If there was any doubt about why the political Left has suddenly turned against Facebook, it has become clear: It is because they think the social media behemoth is helping President Donald Trump.
Revelations last week by top executive Andrew Bosworth, a vice president who was in charge of advertising during the 2016 election season, won’t disabuse liberals of that. Bosworth, however, did not give Facebook credit for the Trump campaign’s success in 2016 – rather, he attributed it to where it belonged.
“He ran the single best digital ad campaign I’ve ever seen from any advertiser. Period,” Bosworth wrote in a private Facebook post that he later made public after the New York Times published a story about it.
“[Digital Director Brad] Parscale and Trump just did unbelievable work,” added Bosworth, a self-proclaimed liberal who is reportedly close to CEO Mark Zuckerberg. “They weren’t running misinformation or hoaxes. They weren’t microtargeting or saying different things to different people. They just used the tools we had to show the right creative to each person. The use of custom audiences, video, ecommerce, and fresh creative remains the high water mark of digital ad campaigns in my opinion.”
These are the same tools Trump’s ideological opposition have utilized, some with great success. As the left-leaning Brookings Institution noted last week, in 2008 (and 2012) “Barack Obama pioneered the application of big data and microtargeting on social media, improving his chances of winning the presidency.”
US News & World Report echoed that theme in a 2008 post-election analysis on Obama’s victory, saying he was “a new-generation politician who shrewdly understands the electoral power of the Web.”
“For the past two years, Facebook has overwhelmingly been pro-Obama virtual territory,” the news site explained. “Some have attributed Obama’s victory to a ‘Facebook effect.’ Obama is a natural Facebook politician.”
But now, after Trump’s success in 2016 and Facebook’s decision to not “fact-check” political ads for the 2020 cycle, the liberals are whining – even as the company announced steps to make those running ads more transparent, and will allow users to determine whether or not advertisers can access their newsfeeds. That’s still not enough, Trump’s Democrat opposition says:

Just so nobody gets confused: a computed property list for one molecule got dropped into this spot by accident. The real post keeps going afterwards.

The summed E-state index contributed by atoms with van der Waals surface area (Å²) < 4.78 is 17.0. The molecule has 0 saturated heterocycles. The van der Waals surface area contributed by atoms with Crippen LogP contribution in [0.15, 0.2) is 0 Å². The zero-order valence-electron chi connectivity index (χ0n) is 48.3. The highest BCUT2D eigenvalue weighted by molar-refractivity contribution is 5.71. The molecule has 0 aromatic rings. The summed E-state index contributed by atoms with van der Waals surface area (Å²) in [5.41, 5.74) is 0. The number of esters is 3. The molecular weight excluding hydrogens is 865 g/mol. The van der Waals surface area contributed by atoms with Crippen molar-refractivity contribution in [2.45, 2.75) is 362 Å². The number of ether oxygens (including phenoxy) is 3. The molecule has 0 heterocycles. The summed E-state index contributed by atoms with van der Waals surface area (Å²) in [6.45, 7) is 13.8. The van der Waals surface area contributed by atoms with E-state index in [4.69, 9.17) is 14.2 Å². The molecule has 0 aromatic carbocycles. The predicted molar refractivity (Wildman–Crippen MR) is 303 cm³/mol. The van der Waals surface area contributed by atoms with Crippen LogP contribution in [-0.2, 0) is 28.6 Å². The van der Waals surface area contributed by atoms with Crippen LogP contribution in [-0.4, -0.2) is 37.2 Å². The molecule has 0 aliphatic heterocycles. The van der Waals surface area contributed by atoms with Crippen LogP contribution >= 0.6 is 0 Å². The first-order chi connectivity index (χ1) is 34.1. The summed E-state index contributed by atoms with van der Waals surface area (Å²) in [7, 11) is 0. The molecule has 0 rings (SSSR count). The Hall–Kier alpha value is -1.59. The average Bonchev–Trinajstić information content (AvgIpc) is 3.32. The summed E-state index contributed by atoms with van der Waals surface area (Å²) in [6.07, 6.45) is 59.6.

- “Donald Trump’s campaign can (and will) still lie in political ads,” said Bill Russo, Joe Biden’s deputy communications director, in a statement. “Facebook can (and will) still profit off it. Today’s announcement is more window dressing around their decision to allow paid misinformation.”
- Sen. Elizabeth Warren of Massachusetts tweeted, “Facebook is paying for its own glowing fake news coverage, so it’s not surprising that they’re standing their ground on letting political figures lie to you. Facebook needs real competition and accountability so that our democracy isn’t held hostage to their desire to make money.”
- “Facebook is doubling down on a policy that hurts our democracy,” said Sen. Amy Klobuchar of Minnesota in a statement. “It is wrong to take money from political campaigns in exchange for disseminating blatant lies to the American people.”
The Democrat candidates for president act as though Trump cornered the market on deception in political ads. Just watch a few Obama claims and ads against John McCain and Mitt Romney, which would have been boosted on Facebook during the 2008 and 2012 campaigns, and you can easily find examples. Democrats didn’t complain then about the “natural Facebook politician.”
And it wasn’t long ago that many of them defended Facebook against Republican accusations of bias against conservatives.
At a House Judiciary Committee hearing on tech bias in July 2018 (when Republicans had the majority), Democrats said the premise was an “imaginary narrative” and that GOP members were holding a “dumb hearing,” while Rep. Zoe Lofgren of California said, “There’s been no evidence whatsoever I have seen or the majority has been able to provide that there’s any bias whatsoever.”
And Democrat Sen. Mazie Hirono of Hawaii said at a subcommittee hearing in April 2019 that Republicans’ claims are based on “nothing more than a mix of anecdotal evidence… and a failure to understand the companies algorithms and content moderation practices.”
Now Democrat leaders and their leftist supporters are freaking out because Zuckerberg has had a few meetings with conservative thought leaders to discuss free speech, which he has said is the solution to counter falsehoods in political ads and Facebook posts (like it always has been).
“In a democracy, I don’t think it’s right for public companies to censor policies or the news,” Zuckerberg told investors and journalists late last year.
Looks like a Democrat victory may hinge on their nominee overcoming the new “natural Facebook politician.”